I imagined Major Pitcairn and his marines as they rushed the redoubt; Pitcairn waving his bayonet at the rebels and yelling, “Now, for the glory of the Marines!” I wondered what John’s son, William, saw and thought when a rebel in the redoubt aimed his musket at his father.

Did John Pitcairn see the man who was about to mortally wound him? What were his thoughts when he realized he had been shot in the chest? I’ve read that he knew the shot was fatal, but there had to be more rushing through his mind. Legend says he fell into his son’s arms, and was bleeding so badly that William was covered in his blood.

History paints John Pitcairn as a brave sensible man even as he faced his own death. He was taken by boat back to Boston, and put to bed in a house on Prince Street. General Gage sent a loyalist town physician, Dr. Thomas Kast, to tend to Pitcairn.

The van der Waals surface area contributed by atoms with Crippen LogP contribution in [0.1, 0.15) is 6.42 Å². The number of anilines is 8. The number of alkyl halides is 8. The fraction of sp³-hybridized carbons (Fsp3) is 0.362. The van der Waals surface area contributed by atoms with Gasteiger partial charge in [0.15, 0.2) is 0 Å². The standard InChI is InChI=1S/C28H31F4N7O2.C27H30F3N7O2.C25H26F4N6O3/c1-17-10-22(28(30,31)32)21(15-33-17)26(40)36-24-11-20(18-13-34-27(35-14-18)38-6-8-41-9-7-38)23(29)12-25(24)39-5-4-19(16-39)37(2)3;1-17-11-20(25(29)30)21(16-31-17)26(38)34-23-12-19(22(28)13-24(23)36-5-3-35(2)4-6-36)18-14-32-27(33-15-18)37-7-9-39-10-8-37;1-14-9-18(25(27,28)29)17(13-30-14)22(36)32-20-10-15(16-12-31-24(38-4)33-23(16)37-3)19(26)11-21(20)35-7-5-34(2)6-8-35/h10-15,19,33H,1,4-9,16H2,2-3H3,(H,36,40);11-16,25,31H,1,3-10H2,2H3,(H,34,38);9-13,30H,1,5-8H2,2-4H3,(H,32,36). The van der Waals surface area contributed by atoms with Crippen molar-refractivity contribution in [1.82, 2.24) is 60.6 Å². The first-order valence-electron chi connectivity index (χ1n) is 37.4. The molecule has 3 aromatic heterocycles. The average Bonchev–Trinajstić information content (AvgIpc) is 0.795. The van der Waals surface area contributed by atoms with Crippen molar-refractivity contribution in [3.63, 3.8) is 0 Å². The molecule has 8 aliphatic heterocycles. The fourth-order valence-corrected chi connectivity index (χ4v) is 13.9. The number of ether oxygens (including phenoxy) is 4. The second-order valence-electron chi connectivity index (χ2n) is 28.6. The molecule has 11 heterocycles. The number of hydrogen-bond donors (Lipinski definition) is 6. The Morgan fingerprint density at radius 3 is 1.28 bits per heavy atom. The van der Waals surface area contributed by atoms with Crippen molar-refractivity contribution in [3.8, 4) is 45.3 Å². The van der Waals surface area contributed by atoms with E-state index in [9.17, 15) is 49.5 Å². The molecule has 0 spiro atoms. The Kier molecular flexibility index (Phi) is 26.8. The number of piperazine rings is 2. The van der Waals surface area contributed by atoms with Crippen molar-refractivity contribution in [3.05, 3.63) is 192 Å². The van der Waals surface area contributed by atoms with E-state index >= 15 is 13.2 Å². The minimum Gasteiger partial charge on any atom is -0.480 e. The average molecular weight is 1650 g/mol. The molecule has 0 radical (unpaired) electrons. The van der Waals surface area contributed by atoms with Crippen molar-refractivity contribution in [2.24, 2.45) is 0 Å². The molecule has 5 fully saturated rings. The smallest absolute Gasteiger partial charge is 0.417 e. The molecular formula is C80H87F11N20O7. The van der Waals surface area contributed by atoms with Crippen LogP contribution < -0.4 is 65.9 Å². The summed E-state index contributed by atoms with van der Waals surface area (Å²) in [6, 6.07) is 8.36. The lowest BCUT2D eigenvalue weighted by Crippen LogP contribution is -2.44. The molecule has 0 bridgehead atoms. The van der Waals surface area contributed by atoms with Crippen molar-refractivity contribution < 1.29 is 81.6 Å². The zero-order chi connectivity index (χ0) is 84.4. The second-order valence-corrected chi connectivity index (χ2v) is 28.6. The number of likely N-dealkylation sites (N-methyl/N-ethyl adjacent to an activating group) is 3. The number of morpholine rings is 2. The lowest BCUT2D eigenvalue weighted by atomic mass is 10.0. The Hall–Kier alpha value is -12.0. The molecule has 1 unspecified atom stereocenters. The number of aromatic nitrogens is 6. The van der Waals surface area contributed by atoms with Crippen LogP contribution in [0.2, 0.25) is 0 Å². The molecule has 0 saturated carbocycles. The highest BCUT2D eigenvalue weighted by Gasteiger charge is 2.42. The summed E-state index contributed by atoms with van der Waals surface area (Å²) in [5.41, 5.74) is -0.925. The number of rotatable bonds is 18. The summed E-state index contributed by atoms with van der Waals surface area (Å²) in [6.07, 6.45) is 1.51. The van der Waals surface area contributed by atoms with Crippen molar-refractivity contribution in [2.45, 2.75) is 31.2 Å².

John insisted that he get his affairs in order before allowing the doctor to examine him. Hours later, Dr. Kast pulled John’s waistcoat away from his wounded chest. John hemorrhaged to death. His son cried out to the marines, “I have lost my father!”

John was buried in the crypt of Christ Church, the Old North Church, in Boston. The fatal bullet and his uniform buttons were returned to his wife and children.

JohnPlaqueMajor John Pitcairn
Fatally wounded
while rallying the Royal Marines
at the Battle of Bunker Hill
was carried from the field to the boats
on the back of his son
who kissed him and returned to duty
He died June 17, 1775 and his body
was interred beneath this church